BLOOMINGTON – Indiana University officials, lawmakers and a liquor store chain are working to make underage drinkers aware of the state’s new Lifeline law after the death of an IU freshman who suffered a head injury during a party where alcohol was being served.
The law is designed to grant immunity to someone who calls for help for another person who needs medical care because of alcohol consumption, even if the person is underage.
Sen. Jim Merritt, R-Indianapolis, said the goal of the law is to put the safety of someone needing help first.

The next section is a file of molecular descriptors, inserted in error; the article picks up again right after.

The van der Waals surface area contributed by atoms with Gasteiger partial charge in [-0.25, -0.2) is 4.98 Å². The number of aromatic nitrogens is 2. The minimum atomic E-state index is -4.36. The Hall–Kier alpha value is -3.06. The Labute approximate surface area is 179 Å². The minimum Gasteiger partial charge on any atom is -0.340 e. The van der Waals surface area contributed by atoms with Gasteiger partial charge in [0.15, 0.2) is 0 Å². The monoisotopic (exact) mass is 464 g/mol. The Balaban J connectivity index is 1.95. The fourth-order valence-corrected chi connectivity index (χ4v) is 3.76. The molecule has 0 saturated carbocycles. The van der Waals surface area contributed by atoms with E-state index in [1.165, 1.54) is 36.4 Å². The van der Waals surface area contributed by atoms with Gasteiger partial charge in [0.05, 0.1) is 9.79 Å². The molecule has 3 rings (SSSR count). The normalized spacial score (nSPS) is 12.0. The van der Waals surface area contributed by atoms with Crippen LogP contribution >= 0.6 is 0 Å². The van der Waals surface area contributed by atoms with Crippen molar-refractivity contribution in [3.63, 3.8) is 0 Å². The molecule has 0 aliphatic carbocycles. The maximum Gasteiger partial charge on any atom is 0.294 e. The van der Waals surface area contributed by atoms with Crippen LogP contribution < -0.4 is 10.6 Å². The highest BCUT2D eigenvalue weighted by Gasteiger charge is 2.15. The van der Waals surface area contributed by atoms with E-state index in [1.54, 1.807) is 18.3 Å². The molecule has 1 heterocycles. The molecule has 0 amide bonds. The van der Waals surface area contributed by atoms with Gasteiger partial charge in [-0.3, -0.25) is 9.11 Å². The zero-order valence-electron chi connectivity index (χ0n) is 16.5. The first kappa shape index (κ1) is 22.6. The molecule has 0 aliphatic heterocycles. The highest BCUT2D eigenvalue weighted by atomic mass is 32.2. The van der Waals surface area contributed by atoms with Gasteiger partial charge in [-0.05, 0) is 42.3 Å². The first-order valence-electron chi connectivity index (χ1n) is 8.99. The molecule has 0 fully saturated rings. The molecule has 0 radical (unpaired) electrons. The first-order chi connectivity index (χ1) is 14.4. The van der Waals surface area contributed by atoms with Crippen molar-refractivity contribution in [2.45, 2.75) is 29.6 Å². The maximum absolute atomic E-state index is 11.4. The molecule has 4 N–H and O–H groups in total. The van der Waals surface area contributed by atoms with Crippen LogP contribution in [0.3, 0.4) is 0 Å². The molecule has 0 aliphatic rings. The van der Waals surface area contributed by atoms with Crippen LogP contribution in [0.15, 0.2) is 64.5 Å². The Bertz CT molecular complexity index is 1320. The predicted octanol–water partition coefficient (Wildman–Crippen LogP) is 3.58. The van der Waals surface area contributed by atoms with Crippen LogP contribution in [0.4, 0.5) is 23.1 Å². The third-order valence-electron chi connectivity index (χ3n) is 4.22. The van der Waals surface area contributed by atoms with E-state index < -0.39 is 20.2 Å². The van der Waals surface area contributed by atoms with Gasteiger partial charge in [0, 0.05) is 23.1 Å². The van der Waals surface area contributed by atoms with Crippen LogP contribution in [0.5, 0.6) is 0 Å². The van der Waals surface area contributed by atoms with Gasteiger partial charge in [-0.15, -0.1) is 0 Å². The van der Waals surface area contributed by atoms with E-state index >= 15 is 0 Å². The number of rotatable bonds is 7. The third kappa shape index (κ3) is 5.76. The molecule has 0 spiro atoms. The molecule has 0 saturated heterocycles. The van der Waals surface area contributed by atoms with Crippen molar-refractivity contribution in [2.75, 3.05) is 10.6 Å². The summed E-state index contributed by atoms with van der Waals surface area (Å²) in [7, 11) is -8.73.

Rachael Fiege, a 19-year-old from Zionsville, died last Saturday after friends found her at the bottom of some basement stairs after an apparent fall.
They told police they moved her to another room and monitored her overnight, but no one called for help until nearly six hours later, when she couldn’t be awakened.
The new law details how immunity is given if help is sought for an individual who reasonably appeared to be in need of medical assistance due to alcohol consumption.
Merritt said he thinks police will be more focused on getting care for the injured person, even if it the injury turns out not to be alcohol-related, than on arresting anyone who called 911.
A lot of times we need to put a little more confidence in law enforcement, he said.
IU spokesman Mark Land told WTHR-TV in Indianapolis that campus officials are building their campaign to educate students, especially incoming freshmen, about the Lifeline law.